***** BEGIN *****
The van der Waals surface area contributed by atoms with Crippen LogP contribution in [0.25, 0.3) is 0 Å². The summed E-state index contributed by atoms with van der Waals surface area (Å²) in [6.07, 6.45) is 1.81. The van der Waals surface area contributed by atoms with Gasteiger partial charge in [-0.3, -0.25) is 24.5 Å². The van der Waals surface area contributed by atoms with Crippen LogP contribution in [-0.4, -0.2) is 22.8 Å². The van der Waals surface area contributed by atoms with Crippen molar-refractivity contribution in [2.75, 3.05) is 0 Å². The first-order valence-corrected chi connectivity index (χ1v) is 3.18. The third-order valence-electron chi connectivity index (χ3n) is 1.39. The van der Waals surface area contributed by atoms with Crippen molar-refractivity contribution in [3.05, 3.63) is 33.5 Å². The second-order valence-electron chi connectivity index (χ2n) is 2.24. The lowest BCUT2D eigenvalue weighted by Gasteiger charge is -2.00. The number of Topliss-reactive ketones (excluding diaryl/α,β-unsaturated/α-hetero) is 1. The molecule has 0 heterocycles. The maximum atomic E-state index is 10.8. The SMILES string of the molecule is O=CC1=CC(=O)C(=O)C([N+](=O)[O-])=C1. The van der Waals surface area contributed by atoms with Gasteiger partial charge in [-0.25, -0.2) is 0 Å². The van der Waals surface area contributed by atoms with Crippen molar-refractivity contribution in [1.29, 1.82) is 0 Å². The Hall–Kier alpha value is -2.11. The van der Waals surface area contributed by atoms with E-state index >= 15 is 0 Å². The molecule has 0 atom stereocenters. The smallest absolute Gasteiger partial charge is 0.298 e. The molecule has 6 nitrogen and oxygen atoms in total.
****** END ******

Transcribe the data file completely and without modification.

The van der Waals surface area contributed by atoms with Crippen LogP contribution in [0.25, 0.3) is 0 Å². The summed E-state index contributed by atoms with van der Waals surface area (Å²) in [6.07, 6.45) is 1.81. The van der Waals surface area contributed by atoms with Gasteiger partial charge in [-0.3, -0.25) is 24.5 Å². The van der Waals surface area contributed by atoms with Crippen LogP contribution in [-0.4, -0.2) is 22.8 Å². The van der Waals surface area contributed by atoms with Crippen molar-refractivity contribution in [2.75, 3.05) is 0 Å². The first-order valence-corrected chi connectivity index (χ1v) is 3.18. The third-order valence-electron chi connectivity index (χ3n) is 1.39. The van der Waals surface area contributed by atoms with Crippen molar-refractivity contribution in [3.05, 3.63) is 33.5 Å². The second-order valence-electron chi connectivity index (χ2n) is 2.24. The lowest BCUT2D eigenvalue weighted by Gasteiger charge is -2.00. The number of Topliss-reactive ketones (excluding diaryl/α,β-unsaturated/α-hetero) is 1. The molecule has 0 heterocycles. The maximum atomic E-state index is 10.8. The SMILES string of the molecule is O=CC1=CC(=O)C(=O)C([N+](=O)[O-])=C1. The van der Waals surface area contributed by atoms with Gasteiger partial charge in [-0.25, -0.2) is 0 Å². The van der Waals surface area contributed by atoms with Crippen molar-refractivity contribution in [1.29, 1.82) is 0 Å². The Hall–Kier alpha value is -2.11. The van der Waals surface area contributed by atoms with E-state index >= 15 is 0 Å². The molecule has 0 atom stereocenters. The smallest absolute Gasteiger partial charge is 0.298 e. The molecule has 6 nitrogen and oxygen atoms in total.